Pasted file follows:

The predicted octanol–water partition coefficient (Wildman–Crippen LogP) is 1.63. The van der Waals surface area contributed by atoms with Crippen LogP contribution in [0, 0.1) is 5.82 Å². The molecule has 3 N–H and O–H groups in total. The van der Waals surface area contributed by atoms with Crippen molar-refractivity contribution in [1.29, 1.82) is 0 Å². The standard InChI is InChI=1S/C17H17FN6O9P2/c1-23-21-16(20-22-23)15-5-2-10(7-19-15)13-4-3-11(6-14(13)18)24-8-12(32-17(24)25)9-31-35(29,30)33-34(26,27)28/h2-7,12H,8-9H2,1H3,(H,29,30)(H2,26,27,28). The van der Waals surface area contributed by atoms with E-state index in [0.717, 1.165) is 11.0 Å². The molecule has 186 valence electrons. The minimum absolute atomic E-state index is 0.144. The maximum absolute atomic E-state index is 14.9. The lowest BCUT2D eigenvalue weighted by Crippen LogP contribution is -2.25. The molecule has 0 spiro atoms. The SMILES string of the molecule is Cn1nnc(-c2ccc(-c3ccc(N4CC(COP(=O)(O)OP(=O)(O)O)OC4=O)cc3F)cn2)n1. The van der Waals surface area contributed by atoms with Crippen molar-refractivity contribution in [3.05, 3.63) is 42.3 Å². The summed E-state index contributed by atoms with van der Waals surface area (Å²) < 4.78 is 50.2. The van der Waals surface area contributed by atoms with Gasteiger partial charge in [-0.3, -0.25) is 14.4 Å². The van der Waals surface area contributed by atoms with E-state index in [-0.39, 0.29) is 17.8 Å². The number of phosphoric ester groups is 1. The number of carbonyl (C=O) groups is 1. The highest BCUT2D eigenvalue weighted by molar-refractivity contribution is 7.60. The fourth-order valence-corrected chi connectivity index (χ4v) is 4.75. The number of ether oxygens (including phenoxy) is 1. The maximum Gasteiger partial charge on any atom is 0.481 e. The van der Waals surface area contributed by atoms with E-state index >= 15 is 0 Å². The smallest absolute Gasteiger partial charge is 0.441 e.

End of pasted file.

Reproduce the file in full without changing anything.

The predicted octanol–water partition coefficient (Wildman–Crippen LogP) is 1.63. The van der Waals surface area contributed by atoms with Crippen LogP contribution in [0, 0.1) is 5.82 Å². The molecule has 3 N–H and O–H groups in total. The van der Waals surface area contributed by atoms with Crippen molar-refractivity contribution in [1.29, 1.82) is 0 Å². The standard InChI is InChI=1S/C17H17FN6O9P2/c1-23-21-16(20-22-23)15-5-2-10(7-19-15)13-4-3-11(6-14(13)18)24-8-12(32-17(24)25)9-31-35(29,30)33-34(26,27)28/h2-7,12H,8-9H2,1H3,(H,29,30)(H2,26,27,28). The van der Waals surface area contributed by atoms with E-state index in [0.717, 1.165) is 11.0 Å². The molecule has 186 valence electrons. The minimum absolute atomic E-state index is 0.144. The maximum absolute atomic E-state index is 14.9. The lowest BCUT2D eigenvalue weighted by Crippen LogP contribution is -2.25. The molecule has 0 spiro atoms. The SMILES string of the molecule is Cn1nnc(-c2ccc(-c3ccc(N4CC(COP(=O)(O)OP(=O)(O)O)OC4=O)cc3F)cn2)n1. The van der Waals surface area contributed by atoms with Crippen molar-refractivity contribution in [3.05, 3.63) is 42.3 Å². The summed E-state index contributed by atoms with van der Waals surface area (Å²) < 4.78 is 50.2. The van der Waals surface area contributed by atoms with Gasteiger partial charge in [-0.3, -0.25) is 14.4 Å². The van der Waals surface area contributed by atoms with E-state index in [-0.39, 0.29) is 17.8 Å². The number of phosphoric ester groups is 1. The number of carbonyl (C=O) groups is 1. The highest BCUT2D eigenvalue weighted by molar-refractivity contribution is 7.60. The fourth-order valence-corrected chi connectivity index (χ4v) is 4.75. The number of ether oxygens (including phenoxy) is 1. The maximum Gasteiger partial charge on any atom is 0.481 e. The van der Waals surface area contributed by atoms with E-state index >= 15 is 0 Å². The smallest absolute Gasteiger partial charge is 0.441 e.